Countering the narrative of radical extremism continues to be a challenge for the government, Lynch said.
“How do we break that chain? How do we counter this extremist ideology that’s online, knowing that the internet has to remain free and open?” she said. “What can we get out there that’s a counter-message to that?”
At the scene of the carnage, workers removed a temporary fence that was erected around the Pulse nightclub.
State officials wondered how they would pay for resources drained by the June 12 massacre, and investigators kept probing for gunman Omar Mateen’s motives for the rampage, in which 49 people were killed and dozens more wounded. Mateen died in a gun battle with police.
Lynch said investigators may never pinpoint a single motive and have not ruled out witness reports suggesting Mateen might have been at Pulse before or had gay interests.
“While we know a lot more about him in terms of who he was and what he did, I do not want to definitively rule out any particular motivation here,” she said, later adding, “It’s entirely possible that he had a singular motive. It’s entirely possible that he had a dual motive.”
In a 911 call from the club, Mateen pledged solidarity with the Islamic State group, and Lynch said there’s no doubt, based on evidence gathered during the investigation, that he had read and absorbed extremist propaganda on the internet.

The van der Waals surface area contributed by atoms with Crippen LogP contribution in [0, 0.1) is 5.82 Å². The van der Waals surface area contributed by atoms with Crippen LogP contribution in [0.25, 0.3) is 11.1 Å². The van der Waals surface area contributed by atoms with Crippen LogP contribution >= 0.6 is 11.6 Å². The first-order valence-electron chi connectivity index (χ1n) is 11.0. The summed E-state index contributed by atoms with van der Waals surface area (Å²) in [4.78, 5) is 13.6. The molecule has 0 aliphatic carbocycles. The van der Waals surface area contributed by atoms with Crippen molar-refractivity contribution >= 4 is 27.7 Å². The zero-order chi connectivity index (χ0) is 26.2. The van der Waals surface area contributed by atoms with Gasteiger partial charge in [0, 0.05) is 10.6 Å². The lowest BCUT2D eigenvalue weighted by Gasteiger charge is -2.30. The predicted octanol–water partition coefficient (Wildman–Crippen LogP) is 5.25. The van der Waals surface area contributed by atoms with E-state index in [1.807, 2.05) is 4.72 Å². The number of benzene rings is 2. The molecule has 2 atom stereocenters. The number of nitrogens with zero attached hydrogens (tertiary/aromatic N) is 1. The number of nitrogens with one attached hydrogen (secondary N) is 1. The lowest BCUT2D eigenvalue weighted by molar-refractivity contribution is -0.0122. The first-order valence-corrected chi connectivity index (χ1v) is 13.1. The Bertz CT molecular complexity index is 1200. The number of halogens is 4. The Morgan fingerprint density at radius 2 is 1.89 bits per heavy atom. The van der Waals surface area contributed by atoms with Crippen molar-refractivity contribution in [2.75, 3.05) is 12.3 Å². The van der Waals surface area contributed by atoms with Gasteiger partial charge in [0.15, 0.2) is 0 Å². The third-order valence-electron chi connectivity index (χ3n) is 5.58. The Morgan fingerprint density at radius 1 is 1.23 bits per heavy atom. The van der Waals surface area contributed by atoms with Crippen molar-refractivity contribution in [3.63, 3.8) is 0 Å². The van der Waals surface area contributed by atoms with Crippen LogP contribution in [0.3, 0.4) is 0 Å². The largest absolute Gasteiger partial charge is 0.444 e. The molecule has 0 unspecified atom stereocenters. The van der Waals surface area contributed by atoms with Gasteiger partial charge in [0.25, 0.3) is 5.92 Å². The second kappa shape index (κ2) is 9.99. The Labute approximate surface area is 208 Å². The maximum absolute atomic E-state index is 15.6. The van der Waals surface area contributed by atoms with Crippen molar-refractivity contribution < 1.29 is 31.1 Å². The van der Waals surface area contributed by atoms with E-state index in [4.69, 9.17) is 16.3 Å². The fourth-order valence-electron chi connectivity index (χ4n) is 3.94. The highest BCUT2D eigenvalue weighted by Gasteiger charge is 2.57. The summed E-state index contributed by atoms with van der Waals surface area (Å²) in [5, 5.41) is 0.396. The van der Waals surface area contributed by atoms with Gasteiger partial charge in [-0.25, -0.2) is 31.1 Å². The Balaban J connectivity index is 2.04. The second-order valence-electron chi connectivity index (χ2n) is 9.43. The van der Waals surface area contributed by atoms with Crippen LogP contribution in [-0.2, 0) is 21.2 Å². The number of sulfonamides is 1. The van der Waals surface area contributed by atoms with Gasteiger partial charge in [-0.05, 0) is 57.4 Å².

“We believe that is certainly one avenue of radicalisation, but we want to know if there are others,” she said. “We want to know everything he did in the days, weeks and months leading up to this attack.”
“We still do believe that this was an act of terror and an act of hate,” she added.
She called the rampage a “shattering attack — on our nation, on our people and on our most fundamental ideals”.
Lynch’s meeting with first responders came as Orlando police faced continued questions about their response.
On Monday, police chief John Mina said that if any fire from responding officers hit victims at the club, Mateen bears the responsibility. “Those killings are on the suspect, on the suspect alone in my mind,” he said.
More clues emerged about the attack when the FBI released a partial transcript of phone calls Mateen had with a 911 operator and police crisis negotiators once the shooting got under way.
In them, he identified himself as an Islamic soldier, demanded that the US “stop bombing” Syria and Iraq, warned of future violence and at one point pledged allegiance to Abu Bakr al-Baghdadi, the leader of the Islamic State group, the FBI said.
Mateen’s calls to police, which one FBI official said were made in a “chilling, calm and deliberate manner” were similar to postings he apparently made on Facebook around the time of the shooting.